The limitations of this study include the relatively small sample size and the lack of functional studies demonstrating whether detected vaccine mRNA is translationally active. Also, we did not test the possible cumulative vaccine mRNA exposure after frequent breastfeeding in infants. We believe it is safe to breastfeed after maternal COVID-19 vaccination. However, caution is warranted about breastfeeding children younger than 6 months in the first 48 hours after maternal vaccination until more safety studies are conducted. In addition, the potential interference of COVID-19 vaccine mRNA with the immune response to multiple routine vaccines given to infants during the first 6 months of age needs to be considered. It is critical that lactating individuals be included in future vaccination trials to better evaluate the effect of mRNA vaccines on lactation outcomes.

References

1. Van Spall  HGC.  Exclusion of pregnant and lactating women from COVID-19 vaccine trials: a missed opportunity.   Eur Heart J. 2021;42(28):2724-2726. doi:10.1093/eurheartj/ehab103PubMedGoogle ScholarCrossref

2. US Food and Drug Administration. Coronavirus (COVID-19) update: FDA authorizes Moderna and Pfizer-BioNTech COVID-19 vaccines for children down to 6 months of age. Released June 17, 2022. https://www.fda.gov/news-events/press-announcements/coronavirus-covid-19-update-fda-authorizes-moderna-and-pfizer-biontech-covid-19-vaccines-children

3. Centers for Disease Control and Prevention. COVID-19 vaccines while pregnant or breastfeeding. Accessed March 8, 2021. https://www.cdc.gov/coronavirus/2019-ncov/vaccines/recommendations/pregnancy.html.

4. European Medicines Agency. Assessment report: COVID-19 vaccine Moderna. Published March 11, 2021. http://www.ema.europa.eu/en/documents/assessment-report/spikevax-previously-covid-19-vaccine-moderna-epar-public-assessment-report_en.pdf.

5. Pardi  N, Tuyishime  S, Muramatsu  H,  et al.  Expression kinetics of nucleoside-modified mRNA delivered in lipid nanoparticles to mice by various routes.   J Control Release. 2015;217:345-351. doi:10.1016/j.jconrel.2015.08.007PubMedGoogle ScholarCrossref

6. Bansal  S, Perincheri  S, Fleming  T,  et al.  Cutting edge: circulating exosomes with COVID spike protein are induced by BNT162b2 (Pfizer-BioNTech) vaccination prior to development of antibodies: a novel mechanism for immune activation by mRNA vaccines.   J Immunol. 2021;207(10):2405-2410. doi:10.4049/jimmunol.2100637PubMedGoogle ScholarCrossref

UK Govt Denies ‘Safe Use’ Recommendation for Pfizer Vaccine In Pregnant Women, Says Those Breastfeeding Should NOT Be Vaccinated.

FURTHER STUDIES ARE BEING CONDUCTED TO ASCERTAIN MORE DETAILS ABOUT THE IMPACT OF THE VACCINES.

Authors:  NATALIE WINTERS AUGUST 30, 2022 The National Pulse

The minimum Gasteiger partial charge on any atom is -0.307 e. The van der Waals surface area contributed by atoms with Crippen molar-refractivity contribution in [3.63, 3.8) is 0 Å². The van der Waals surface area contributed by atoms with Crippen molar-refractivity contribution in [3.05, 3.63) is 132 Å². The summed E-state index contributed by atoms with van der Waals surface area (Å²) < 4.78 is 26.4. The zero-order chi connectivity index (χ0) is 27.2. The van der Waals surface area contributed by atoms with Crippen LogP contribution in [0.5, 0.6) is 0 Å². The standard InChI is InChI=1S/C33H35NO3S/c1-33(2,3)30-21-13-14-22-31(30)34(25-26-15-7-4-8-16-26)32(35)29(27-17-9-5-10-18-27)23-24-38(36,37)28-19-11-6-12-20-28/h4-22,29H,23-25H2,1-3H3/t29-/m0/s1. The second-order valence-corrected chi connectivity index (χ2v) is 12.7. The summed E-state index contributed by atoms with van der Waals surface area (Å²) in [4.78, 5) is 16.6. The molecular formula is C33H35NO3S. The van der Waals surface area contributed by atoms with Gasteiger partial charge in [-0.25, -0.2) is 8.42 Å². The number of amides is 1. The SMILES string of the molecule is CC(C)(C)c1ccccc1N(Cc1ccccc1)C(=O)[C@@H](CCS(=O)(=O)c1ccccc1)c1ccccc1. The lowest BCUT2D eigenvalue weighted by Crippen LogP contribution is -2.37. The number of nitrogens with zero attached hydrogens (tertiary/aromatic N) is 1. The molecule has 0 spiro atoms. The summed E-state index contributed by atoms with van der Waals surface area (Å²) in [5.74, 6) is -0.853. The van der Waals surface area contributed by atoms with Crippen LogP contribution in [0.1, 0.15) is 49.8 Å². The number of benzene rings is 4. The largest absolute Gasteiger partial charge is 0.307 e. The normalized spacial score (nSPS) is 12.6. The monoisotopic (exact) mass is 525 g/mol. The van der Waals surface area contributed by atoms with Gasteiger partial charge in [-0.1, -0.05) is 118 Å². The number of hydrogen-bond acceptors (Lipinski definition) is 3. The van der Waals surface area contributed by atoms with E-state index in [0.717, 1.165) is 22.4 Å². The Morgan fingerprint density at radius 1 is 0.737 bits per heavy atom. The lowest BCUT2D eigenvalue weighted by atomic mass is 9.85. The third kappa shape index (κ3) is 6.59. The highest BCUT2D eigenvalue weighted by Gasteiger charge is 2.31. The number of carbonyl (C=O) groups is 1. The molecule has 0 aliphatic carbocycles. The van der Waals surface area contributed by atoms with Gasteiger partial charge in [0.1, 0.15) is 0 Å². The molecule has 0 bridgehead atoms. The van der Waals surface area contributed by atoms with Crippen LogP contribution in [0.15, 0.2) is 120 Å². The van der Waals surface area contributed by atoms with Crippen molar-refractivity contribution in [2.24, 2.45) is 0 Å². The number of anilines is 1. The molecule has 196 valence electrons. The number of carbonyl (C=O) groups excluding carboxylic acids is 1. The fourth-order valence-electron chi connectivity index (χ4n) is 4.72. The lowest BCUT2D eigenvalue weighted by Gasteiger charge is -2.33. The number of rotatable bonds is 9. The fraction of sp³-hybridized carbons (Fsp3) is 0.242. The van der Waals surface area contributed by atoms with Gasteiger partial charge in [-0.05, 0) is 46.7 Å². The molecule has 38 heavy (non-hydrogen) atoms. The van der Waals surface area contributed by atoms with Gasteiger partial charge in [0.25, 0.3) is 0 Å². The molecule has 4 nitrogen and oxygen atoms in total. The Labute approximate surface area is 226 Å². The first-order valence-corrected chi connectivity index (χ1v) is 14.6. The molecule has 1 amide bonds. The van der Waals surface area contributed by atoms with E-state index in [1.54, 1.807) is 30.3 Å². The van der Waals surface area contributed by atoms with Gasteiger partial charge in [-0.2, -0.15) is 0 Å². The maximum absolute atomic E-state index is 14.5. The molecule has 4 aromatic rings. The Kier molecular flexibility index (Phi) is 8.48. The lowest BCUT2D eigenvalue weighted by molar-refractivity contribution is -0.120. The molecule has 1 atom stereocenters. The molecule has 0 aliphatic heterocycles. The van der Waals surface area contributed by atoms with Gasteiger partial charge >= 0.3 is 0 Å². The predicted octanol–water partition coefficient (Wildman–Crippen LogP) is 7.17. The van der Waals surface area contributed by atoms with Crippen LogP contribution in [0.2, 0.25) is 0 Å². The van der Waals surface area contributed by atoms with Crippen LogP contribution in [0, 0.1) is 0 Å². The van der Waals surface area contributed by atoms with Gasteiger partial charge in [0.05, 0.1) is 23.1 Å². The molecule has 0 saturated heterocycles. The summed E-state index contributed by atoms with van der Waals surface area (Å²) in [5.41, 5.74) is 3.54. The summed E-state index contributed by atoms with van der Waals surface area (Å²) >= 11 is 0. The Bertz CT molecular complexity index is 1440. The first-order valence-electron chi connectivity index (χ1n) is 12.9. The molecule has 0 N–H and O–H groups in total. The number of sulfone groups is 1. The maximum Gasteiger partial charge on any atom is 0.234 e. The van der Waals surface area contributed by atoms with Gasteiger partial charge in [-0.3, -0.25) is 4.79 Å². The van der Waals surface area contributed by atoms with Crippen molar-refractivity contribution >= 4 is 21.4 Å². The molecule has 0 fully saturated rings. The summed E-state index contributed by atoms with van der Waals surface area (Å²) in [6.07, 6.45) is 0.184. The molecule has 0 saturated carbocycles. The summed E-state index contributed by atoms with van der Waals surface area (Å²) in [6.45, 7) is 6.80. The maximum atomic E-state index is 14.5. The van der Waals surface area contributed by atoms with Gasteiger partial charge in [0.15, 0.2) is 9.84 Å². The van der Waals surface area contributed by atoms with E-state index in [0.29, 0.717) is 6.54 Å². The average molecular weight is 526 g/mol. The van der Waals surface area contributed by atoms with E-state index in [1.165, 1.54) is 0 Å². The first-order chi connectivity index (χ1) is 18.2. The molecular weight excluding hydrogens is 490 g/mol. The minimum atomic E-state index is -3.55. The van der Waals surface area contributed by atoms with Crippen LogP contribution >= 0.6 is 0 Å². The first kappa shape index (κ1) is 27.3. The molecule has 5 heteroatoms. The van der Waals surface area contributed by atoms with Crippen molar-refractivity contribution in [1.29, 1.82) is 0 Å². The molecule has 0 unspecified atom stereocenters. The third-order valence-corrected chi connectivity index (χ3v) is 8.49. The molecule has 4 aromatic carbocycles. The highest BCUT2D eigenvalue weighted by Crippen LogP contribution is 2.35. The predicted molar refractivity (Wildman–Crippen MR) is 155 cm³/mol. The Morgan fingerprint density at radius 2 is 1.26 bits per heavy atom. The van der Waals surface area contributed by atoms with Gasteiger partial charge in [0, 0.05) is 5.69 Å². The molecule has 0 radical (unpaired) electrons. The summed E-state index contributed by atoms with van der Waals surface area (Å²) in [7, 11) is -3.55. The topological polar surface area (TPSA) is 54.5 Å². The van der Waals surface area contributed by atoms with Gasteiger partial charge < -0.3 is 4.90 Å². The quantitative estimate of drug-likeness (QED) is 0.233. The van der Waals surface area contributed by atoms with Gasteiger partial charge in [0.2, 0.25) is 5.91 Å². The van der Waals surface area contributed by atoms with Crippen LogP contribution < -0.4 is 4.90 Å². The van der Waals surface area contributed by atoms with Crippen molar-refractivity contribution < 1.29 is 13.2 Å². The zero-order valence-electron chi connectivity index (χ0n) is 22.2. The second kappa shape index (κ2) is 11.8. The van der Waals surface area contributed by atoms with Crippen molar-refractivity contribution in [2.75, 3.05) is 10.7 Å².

The British government has recommended against pregnant and breastfeeding women receiving the Pfizer COVID-19 vaccine, admitting that “sufficient reassurance of safe use of the vaccine” for the demographic “cannot be provided at the present time.”

The findings were revealed in a comprehensive report from the country’s Department of Health and Social Care, “Summary of the Public Assessment Report for COVID-19 Vaccine Pfizer/BioNTech,” last updated on August 16th. The report was published through the government’s Medicines & Healthcare products Regulatory Agency.

The report’s “Toxicity Conclusions” section outlines why the department recommends against pregnant and breastfeeding women receiving the vaccine, noting:

“In the context of supply under Regulation 174, it is considered that sufficient reassurance of safe use of the vaccine in pregnant women cannot be provided at the present time: however, use in women of childbearing potential could be supported provided healthcare professionals are advised to rule out known or suspected pregnancy prior to vaccination. Women who are breastfeeding should also not be vaccinated.

“The absence of reproductive toxicity data is a reflection of the speed of development to first identify and select COVID-19 mRNA Vaccine BNT162b2 for clinical testing and its rapid development to meet the ongoing urgent health need. In principle, a decision on Licensing a vaccine could be taken in these circumstances without data from reproductive toxicity studies animals, but there are studies ongoing and these will be provided when available,” continued the report.

The admission follows controversy over several Western governments’ hasty approvals and, in some cases, mandates of COVID-19 vaccines.

In the U.S., following a massive lobbying campaign by pharmaceutical giants including Pfizer, many jobs, businesses, and schools required COVID-19 vaccination for entry. As a result, companies including Pfizer have enjoyed record-breaking profits throughout the COVID-19 pandemic.

The British government’s report also follows U.S. health agencies such as the Food and Drug Administration (FDA) appearing to slow roll the release of data relevant to the efficacy and long-term health implications of the COVID-19 vaccine.